Paris Jackson Opens Up to Willow Smith About Her Mental Health and Sexuality in Rare Interview

Paris Jackson was thrust into the spotlight since the moment she was born. As Michael Jackson's only daughter, she was hounded by paparazzi, torn apart on social media, and relentlessly examined by the public. This attention and pressure took a toll on Paris's mental health as a teenager and young adult. Today, at age 23, she's found herself in a better space, and on June 16, she opened up to friend Willow Smith about the highs and lows of her experiences in a candid Red Table Talk conversation.

Paris spoke with Willow about the darkness she experienced in the limelight. The constant paparazzi attention she was subjected to left her with PTSD, severe paranoia, nightmares, and audio hallucinations — she hears cameras clicking and trash bags rustling, even when they're not there. She feels the constant expectation to represent herself and her family name well in public, even when she's afraid. "I do catch it affecting my personal relationships, especially romantic relationships," she said. "PTSD can pretty much affect every aspect of your life. I've just started the healing process."

"It took a really long time to get to that point."

In addition to the paparazzi's targeting, Paris has also been a victim of cyberbullying. She received death wishes as a teenager. The daily harassment drove her to attempt suicide more than once. Thankfully, she has some relief from this trauma. "I can say, several years later, I'm really glad that it didn't [work]. Things have gotten better," Paris stated. As she recalled, this past August, she was able to experience self-love "for the first time in [her] entire life." She was having a "rough time," reliving painful memories, when she decided to lean on healthier coping mechanisms like doing affirmations in the mirror. "Once I finished, I saw myself, which was wild, and recognized myself for the first time in like 10 years," she said. Although Paris thinks the whole experience was "corny," she's now filled with a lot of "gratitude" for the acceptance and kindness she's now accepting for herself. "It took a really long time to get to that point."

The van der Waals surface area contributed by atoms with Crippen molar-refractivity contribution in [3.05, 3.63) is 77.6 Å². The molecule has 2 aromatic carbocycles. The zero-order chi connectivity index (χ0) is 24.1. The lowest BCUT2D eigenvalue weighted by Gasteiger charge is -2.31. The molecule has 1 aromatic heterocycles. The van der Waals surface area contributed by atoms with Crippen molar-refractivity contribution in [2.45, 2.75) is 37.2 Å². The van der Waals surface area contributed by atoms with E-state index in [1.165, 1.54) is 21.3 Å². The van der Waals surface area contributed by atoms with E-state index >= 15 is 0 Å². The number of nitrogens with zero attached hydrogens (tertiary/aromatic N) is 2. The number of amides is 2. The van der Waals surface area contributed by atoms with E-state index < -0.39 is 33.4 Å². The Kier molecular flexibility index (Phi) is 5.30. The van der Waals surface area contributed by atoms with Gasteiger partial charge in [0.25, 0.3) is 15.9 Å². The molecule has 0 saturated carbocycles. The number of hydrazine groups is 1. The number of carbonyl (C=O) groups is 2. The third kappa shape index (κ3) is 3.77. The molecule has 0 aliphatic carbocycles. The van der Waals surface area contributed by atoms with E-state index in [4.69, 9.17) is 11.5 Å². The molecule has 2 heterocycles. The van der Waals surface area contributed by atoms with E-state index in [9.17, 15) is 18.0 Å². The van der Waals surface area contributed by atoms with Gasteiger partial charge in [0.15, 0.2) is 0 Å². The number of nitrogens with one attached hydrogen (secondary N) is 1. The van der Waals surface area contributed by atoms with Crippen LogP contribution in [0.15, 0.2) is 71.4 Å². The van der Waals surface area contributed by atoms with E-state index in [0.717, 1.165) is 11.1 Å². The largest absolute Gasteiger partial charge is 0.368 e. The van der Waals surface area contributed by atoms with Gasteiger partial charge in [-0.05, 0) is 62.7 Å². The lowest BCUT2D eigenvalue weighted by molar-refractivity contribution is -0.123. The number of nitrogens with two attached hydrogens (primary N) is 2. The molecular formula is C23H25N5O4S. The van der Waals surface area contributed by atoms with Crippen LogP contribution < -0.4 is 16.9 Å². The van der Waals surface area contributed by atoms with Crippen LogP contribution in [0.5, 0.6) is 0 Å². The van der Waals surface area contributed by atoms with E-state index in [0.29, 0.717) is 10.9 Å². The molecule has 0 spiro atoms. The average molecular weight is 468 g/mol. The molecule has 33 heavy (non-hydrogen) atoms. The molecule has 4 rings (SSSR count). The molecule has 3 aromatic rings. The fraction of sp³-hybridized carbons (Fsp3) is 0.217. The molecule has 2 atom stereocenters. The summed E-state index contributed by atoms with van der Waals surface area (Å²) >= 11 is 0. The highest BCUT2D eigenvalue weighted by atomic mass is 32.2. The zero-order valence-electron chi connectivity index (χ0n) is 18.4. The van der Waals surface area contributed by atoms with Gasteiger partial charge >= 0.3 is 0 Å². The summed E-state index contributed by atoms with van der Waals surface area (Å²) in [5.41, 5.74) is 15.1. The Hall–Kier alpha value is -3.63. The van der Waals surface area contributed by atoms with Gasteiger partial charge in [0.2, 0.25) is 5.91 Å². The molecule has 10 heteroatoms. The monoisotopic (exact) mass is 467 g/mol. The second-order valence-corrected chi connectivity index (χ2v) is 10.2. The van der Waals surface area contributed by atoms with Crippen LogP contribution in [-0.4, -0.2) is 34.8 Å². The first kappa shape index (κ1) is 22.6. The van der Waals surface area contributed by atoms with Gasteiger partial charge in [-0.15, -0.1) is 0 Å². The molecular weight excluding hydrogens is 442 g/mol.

Paris is also grateful for the support of her family, namely her two brothers, Prince and Bigi. They've shown her understanding and kindness since she came out as queer at age 14. She said Prince even joined a Gay-Straight Alliance club in high school to get a better grasp for what she was going through. Because of her sheltered life (after Michael's death, Paris was raised by her Jehovah's Witness grandmother, Katherine Jackson), Paris struggled to find her identity amid her sexuality. "I'm still kind of figuring it out," she said.

Now, Paris is following in her father's footsteps and pursuing her dream of becoming a musician. She released her debut album, Wilted, in November 2020; a project fueled by the heartbreak over her split with Gabriel Glen. Paris told Willow she definitely feels the industry's expectation of her being Michael's daughter, but she prioritizes his opinion over anyone else's. "I feel like my dad would be proud," she said. Watch Paris's interview in the video above.